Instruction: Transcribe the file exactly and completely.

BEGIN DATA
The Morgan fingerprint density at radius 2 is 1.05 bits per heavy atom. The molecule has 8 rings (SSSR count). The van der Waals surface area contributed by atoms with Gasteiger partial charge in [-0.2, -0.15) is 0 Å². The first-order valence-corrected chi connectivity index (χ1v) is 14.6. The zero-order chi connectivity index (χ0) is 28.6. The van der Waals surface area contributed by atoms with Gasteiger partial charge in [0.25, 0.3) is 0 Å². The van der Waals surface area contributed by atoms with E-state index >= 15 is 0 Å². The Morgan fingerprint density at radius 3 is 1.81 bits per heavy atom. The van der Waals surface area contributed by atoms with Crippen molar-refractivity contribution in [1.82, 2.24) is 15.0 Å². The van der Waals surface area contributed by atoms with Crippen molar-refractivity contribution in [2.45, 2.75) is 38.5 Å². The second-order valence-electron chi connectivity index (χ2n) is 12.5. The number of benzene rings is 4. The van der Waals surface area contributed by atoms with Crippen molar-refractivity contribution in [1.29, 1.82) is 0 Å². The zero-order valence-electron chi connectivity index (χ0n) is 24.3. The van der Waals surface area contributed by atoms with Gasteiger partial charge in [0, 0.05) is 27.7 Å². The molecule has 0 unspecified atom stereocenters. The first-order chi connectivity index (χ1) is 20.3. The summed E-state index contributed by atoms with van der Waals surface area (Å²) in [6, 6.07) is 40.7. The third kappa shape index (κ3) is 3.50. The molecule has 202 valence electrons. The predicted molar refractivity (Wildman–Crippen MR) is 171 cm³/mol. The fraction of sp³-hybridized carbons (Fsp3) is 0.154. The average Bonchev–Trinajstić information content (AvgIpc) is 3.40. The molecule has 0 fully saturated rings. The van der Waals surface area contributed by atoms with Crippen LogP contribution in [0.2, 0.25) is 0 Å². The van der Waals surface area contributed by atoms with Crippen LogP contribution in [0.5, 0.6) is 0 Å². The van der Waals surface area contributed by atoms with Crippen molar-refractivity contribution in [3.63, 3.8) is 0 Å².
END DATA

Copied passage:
The Morgan fingerprint density at radius 2 is 1.05 bits per heavy atom. The molecule has 8 rings (SSSR count). The van der Waals surface area contributed by atoms with Gasteiger partial charge in [-0.2, -0.15) is 0 Å². The first-order valence-corrected chi connectivity index (χ1v) is 14.6. The zero-order chi connectivity index (χ0) is 28.6. The van der Waals surface area contributed by atoms with Gasteiger partial charge in [0.25, 0.3) is 0 Å². The van der Waals surface area contributed by atoms with E-state index >= 15 is 0 Å². The Morgan fingerprint density at radius 3 is 1.81 bits per heavy atom. The van der Waals surface area contributed by atoms with Crippen molar-refractivity contribution in [1.82, 2.24) is 15.0 Å². The van der Waals surface area contributed by atoms with Crippen molar-refractivity contribution in [2.45, 2.75) is 38.5 Å². The second-order valence-electron chi connectivity index (χ2n) is 12.5. The number of benzene rings is 4. The van der Waals surface area contributed by atoms with Crippen molar-refractivity contribution in [1.29, 1.82) is 0 Å². The zero-order valence-electron chi connectivity index (χ0n) is 24.3. The van der Waals surface area contributed by atoms with Gasteiger partial charge in [0, 0.05) is 27.7 Å². The molecule has 0 unspecified atom stereocenters. The first-order chi connectivity index (χ1) is 20.3. The summed E-state index contributed by atoms with van der Waals surface area (Å²) in [6, 6.07) is 40.7. The third kappa shape index (κ3) is 3.50. The molecule has 202 valence electrons. The predicted molar refractivity (Wildman–Crippen MR) is 171 cm³/mol. The fraction of sp³-hybridized carbons (Fsp3) is 0.154. The average Bonchev–Trinajstić information content (AvgIpc) is 3.40. The molecule has 0 fully saturated rings. The van der Waals surface area contributed by atoms with Crippen LogP contribution in [0.2, 0.25) is 0 Å². The van der Waals surface area contributed by atoms with Crippen LogP contribution in [0.5, 0.6) is 0 Å². The van der Waals surface area contributed by atoms with Crippen molar-refractivity contribution in [3.63, 3.8) is 0 Å².